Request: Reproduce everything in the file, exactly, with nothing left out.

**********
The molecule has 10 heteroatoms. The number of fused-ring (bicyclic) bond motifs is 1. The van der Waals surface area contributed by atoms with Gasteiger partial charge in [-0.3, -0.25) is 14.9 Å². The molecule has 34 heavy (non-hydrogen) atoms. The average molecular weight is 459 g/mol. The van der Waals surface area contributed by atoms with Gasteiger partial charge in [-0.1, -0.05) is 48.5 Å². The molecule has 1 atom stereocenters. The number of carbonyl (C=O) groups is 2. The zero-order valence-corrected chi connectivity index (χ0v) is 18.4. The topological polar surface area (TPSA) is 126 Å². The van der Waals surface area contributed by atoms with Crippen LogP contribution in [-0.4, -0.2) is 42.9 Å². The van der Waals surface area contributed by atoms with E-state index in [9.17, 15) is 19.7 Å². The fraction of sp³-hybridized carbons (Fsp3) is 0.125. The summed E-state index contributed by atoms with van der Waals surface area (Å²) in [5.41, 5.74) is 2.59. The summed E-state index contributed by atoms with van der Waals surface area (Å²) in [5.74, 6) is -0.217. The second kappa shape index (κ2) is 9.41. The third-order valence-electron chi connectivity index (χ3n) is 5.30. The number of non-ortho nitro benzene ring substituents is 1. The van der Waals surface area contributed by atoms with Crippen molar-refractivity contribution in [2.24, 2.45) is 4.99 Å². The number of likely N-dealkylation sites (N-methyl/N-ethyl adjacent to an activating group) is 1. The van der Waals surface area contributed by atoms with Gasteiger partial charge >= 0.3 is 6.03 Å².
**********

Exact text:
The molecule has 10 heteroatoms. The number of fused-ring (bicyclic) bond motifs is 1. The van der Waals surface area contributed by atoms with Gasteiger partial charge in [-0.3, -0.25) is 14.9 Å². The molecule has 34 heavy (non-hydrogen) atoms. The average molecular weight is 459 g/mol. The van der Waals surface area contributed by atoms with Gasteiger partial charge in [-0.1, -0.05) is 48.5 Å². The molecule has 1 atom stereocenters. The number of carbonyl (C=O) groups is 2. The zero-order valence-corrected chi connectivity index (χ0v) is 18.4. The topological polar surface area (TPSA) is 126 Å². The van der Waals surface area contributed by atoms with Crippen LogP contribution in [-0.4, -0.2) is 42.9 Å². The van der Waals surface area contributed by atoms with E-state index in [9.17, 15) is 19.7 Å². The fraction of sp³-hybridized carbons (Fsp3) is 0.125. The summed E-state index contributed by atoms with van der Waals surface area (Å²) in [5.41, 5.74) is 2.59. The summed E-state index contributed by atoms with van der Waals surface area (Å²) in [5.74, 6) is -0.217. The second kappa shape index (κ2) is 9.41. The third-order valence-electron chi connectivity index (χ3n) is 5.30. The number of non-ortho nitro benzene ring substituents is 1. The van der Waals surface area contributed by atoms with Crippen molar-refractivity contribution in [2.24, 2.45) is 4.99 Å². The number of likely N-dealkylation sites (N-methyl/N-ethyl adjacent to an activating group) is 1. The van der Waals surface area contributed by atoms with Gasteiger partial charge >= 0.3 is 6.03 Å².